Pseudomonas – insect interactions
Recently, we discovered that a subgroup of root-colonizing pseudomonads, represented by Pseudomonas protegens and Pseudomonas chlororaphis, exhibits not only antifungal, but also potent oral and systemic insecticidal activity, in particular towards larvae of different lepidopteran pests. Following ingestion by the insect larvae, the bacteria colonize the gut, thereby possibly competing with the resident microbiota. They then cross the intestinal epithelial barrier by an as yet unknown mechanism and invade the hemocoel where they proliferate and cause deadly sepsis.
A large insecticidal protein that we termed the Fit toxin makes an important contribution to insect pathogenicity. Remarkably, the Fit toxin is related to the Mcf toxins of the entomopathogenic nematode symbionts Photorhabdus and Xenorhabdus. Fit insect toxin expression in the pseudomonads is activated in a host-specific manner during infection of the insect host, but not during colonization of plant roots. Detection of the host environment and activation of insect toxin production is mastered by a sensor histidine kinase-response regulator hybrid protein which during its evolution recruited, via a domain shuffling event, a common sensor domain from a regulatory protein involved in control of nutrient uptake.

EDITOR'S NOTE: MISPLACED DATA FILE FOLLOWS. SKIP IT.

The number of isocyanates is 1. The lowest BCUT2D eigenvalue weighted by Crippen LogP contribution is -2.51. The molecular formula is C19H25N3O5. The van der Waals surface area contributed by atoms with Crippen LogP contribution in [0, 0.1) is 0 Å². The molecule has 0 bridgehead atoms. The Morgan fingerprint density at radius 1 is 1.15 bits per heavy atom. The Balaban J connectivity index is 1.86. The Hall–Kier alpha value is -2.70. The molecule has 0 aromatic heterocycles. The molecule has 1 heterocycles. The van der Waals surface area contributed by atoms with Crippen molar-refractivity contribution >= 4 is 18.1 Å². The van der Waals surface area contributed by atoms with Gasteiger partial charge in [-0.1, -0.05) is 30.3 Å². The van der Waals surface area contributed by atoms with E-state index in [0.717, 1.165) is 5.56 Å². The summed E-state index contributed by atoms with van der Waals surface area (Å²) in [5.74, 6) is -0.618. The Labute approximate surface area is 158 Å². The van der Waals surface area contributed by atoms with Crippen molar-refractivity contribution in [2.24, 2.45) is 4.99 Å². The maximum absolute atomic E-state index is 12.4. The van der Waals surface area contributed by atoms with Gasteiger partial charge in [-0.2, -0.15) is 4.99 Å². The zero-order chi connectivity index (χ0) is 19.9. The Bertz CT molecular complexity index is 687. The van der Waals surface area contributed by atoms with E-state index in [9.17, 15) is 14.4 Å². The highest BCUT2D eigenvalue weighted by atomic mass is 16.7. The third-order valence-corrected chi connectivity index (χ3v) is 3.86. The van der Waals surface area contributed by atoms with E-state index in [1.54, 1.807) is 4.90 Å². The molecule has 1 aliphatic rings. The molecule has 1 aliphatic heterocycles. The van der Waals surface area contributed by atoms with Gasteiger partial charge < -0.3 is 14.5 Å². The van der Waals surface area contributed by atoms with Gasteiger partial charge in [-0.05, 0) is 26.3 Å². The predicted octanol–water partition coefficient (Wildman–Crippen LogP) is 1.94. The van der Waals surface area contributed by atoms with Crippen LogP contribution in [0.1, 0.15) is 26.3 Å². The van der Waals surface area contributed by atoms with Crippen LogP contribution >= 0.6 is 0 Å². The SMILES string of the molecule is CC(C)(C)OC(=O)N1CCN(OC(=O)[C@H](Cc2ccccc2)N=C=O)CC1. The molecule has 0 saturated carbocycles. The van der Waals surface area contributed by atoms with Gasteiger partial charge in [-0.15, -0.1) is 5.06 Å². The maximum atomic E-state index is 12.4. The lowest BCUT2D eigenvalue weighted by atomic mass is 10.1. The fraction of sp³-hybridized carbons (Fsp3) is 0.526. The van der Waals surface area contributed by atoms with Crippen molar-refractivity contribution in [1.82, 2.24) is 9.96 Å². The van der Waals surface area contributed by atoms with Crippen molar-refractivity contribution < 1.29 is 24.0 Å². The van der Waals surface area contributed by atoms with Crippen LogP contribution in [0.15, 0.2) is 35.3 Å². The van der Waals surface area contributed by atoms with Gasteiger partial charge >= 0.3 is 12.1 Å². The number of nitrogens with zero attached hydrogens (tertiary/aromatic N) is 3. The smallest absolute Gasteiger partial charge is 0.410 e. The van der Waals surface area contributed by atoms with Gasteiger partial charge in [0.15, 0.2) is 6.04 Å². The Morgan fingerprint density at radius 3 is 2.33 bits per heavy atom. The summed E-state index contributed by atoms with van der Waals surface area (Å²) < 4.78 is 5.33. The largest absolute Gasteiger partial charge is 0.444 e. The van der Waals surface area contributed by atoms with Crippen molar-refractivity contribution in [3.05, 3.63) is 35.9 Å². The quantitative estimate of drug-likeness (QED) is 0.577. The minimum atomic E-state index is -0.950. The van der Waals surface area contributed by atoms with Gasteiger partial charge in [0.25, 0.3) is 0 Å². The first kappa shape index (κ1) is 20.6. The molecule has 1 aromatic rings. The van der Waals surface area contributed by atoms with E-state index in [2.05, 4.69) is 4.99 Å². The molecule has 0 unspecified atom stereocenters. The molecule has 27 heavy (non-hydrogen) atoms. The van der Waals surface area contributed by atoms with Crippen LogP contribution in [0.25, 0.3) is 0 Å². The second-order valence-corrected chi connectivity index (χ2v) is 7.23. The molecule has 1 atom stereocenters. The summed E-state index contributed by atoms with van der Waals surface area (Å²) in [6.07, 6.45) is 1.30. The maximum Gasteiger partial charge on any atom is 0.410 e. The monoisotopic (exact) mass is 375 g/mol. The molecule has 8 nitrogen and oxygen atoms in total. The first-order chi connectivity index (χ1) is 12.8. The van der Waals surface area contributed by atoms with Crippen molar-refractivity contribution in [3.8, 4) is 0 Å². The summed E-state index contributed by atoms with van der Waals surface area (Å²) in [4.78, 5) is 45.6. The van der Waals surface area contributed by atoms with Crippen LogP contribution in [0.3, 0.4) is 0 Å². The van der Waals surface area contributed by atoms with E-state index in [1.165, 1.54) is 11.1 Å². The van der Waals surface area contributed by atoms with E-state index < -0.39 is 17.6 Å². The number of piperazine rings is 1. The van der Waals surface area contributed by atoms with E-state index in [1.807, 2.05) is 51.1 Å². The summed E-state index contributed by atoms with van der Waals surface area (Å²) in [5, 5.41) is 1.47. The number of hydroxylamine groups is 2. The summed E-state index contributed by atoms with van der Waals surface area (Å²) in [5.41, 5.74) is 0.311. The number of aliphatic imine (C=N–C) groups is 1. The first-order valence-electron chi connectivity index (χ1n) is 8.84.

It is likely that other, yet to be discovered, factors relevant for insect interaction are also expressed in a host-dependent manner. We are currently inspecting several exoproducts and cell envelope-associated components for their contribution to fitness, competitiveness and immune evasion of the entomopathogenic pseudomonads.